Today, I want to dwell in an area non mathematicians’ dread. We all know what probability is and I have discussed this in one of my write-up before, so you might want to do well by looking up my previous writings. What is probability distribution, am sure you are eager to know this and its application to real world problems. In probability theory and statistics, a probability distribution is the mathematical function that gives the probabilities of occurrence of different possible outcomes for an experiment. It is a mathematical description of a random phenomenon in terms of its sample space and the probabilities of events. A sample space is a collection or a set of possible outcomes of a random experiment.

A random variable has a probability distribution, which defines the probability of its unknown values. Random variables can be discrete (not constant) or continuous or both. That means it takes any of a designated finite or countable list of values, provided with a probability mass function feature of the random variable’s probability distribution or can take any numerical value in an interval or set of intervals. Through a probability density function that is representative of the random variable’s probability distribution or it can be a combination of both discrete and continuous.

Two random variables with equal probability distribution can yet vary with respect to their relationships with other random variables or whether they are independent of these. The recognition of a random variable, which means, the outcomes of randomly choosing values as per the variable’s probability distribution function, are called random variates. Probability distribution can either be discrete or continuous. Discrete probability distributions are distribution that can be counted and assume a finite variable. While a continuous probability distributions are those that can be measured.

Few examples of discrete distribution are Bernoulli distribution, Binomial distribution, Poisson distribution, Negative Binomial distribution. These distributions are usually represented by the probability mass functions and the properties are usually denoted by the parameters of such distribution. For example, the parameters of a binomial distributions are usually represented by its number of occurrence usually denoted by n, and the probability of occurrence dented by p. The expected value of a binomial distribution is denoted by np which is also referred to as the mean of the distribution while the variance is denoted by np(1-p). The mean and variance are generally referred to as the first and second moments of the distribution. Other metrices can be calculated from the probability mass function, metrices like moment generating function and cumulant functions can also be computed from the mass function.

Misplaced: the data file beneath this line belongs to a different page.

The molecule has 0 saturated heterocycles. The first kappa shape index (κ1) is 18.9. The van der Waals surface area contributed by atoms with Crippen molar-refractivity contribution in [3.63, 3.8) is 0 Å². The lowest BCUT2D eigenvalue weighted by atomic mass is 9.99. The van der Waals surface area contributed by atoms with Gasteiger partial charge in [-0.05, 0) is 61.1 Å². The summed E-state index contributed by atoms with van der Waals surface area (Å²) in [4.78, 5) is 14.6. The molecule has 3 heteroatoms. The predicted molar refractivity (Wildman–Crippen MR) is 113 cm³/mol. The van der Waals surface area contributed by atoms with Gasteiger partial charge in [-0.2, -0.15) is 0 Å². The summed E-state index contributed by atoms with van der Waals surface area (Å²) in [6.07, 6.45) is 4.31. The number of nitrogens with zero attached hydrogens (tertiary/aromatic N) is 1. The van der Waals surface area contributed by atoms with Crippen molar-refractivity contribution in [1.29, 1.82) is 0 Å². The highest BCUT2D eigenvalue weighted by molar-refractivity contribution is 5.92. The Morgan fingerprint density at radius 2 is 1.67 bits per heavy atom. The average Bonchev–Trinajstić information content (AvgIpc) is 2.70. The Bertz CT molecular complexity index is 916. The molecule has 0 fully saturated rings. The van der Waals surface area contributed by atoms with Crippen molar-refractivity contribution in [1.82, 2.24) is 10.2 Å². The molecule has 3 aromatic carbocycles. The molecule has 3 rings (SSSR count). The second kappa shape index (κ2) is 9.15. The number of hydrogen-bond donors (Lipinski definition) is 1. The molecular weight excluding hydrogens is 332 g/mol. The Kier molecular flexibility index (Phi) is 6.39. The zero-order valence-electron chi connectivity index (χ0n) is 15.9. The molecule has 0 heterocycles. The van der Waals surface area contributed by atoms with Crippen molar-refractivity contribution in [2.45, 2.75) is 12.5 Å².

For a continuous distribution, they are usually denoted by a probability density function. The following distributions can be categorised under the continuous distribution: Normal distribution, Gamma distribution, Beta Distribution, Log-Normal distribution. We also find the parameters of the distribution. Once the parameters are calculated, we can then calculate the mean and variance of the distribution. For example, a normal distribution has two parameters, and those two parameters can then be used to calculate the mean and distribution of the distribution.

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